Photo: Brett Eloff/Lee R. Berger/University of Witwatersrand
One sunny morning in 2008, nine-year-old Matthew Berger was chasing his dog Tau near his father's dig site in the Malapa Nature Reserve, Johannesburg, South Africa, when he stumbled upon a fossilized bone. He ran to his dad, paleoanthropologist Lee Berger, who came over and cursed widly. Matthew mistakenly thought his father was angry because he had done something wrong, but Lee was just excited. "Sticking out of the back of the rock was a mandible with a tooth, a canine, sticking out. And I almost died," Lee said. The boy had just discovered a new hominid species.
Lee R. Berger, with his son Matthew and dog Tau, at the Malapa site where they discovered the hominid species. Photo: Benedicte Kurzen/NY Times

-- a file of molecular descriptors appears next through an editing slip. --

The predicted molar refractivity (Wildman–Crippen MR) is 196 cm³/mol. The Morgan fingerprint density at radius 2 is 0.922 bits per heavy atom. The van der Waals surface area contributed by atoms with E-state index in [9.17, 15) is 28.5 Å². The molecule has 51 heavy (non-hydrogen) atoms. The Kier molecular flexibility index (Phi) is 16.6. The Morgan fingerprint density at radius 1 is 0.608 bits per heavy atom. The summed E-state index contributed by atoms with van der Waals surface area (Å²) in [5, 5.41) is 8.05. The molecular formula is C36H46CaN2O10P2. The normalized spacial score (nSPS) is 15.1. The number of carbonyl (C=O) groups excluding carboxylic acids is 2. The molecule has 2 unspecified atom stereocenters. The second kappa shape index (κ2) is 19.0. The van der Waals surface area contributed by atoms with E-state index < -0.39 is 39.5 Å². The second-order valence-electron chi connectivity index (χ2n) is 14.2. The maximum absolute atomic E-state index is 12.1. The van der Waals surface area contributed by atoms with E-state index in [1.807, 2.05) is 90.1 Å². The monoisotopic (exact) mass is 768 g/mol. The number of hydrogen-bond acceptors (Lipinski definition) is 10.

Fast forward to today, where 6 new research papers on the two-million-year-old fossils were published in this week's edition of Science:
The new analysis shows this species - Australopithecus sediba - had a human-like pelvis, hands and teeth, and a chimpanzee-like foot. [...]
In six separate research reports, scientists probed further into the anatomy of a juvenile male skeleton, commonly referred to as MH1, a female skeleton, known as MH2, and an isolated adult tibia or shinbone, known as MH4. [...] Scientists think the female and male could well have been mother and son.
It seems they died together in some tragic accident that saw them either fall into the cave complex or become stuck in it. After death, their bodies were washed into a pool and cemented in time along with the skeletons of many other animals
Composite reconstruction of Au. sediba (middle), as compared to modern human (left) and chimpanzee (right). Credit: Lee R. Berger/University of Witwatersrand
Amongst the findings are suggestions that Au. sediba walked like a chimp and smiled like modern day humans: Link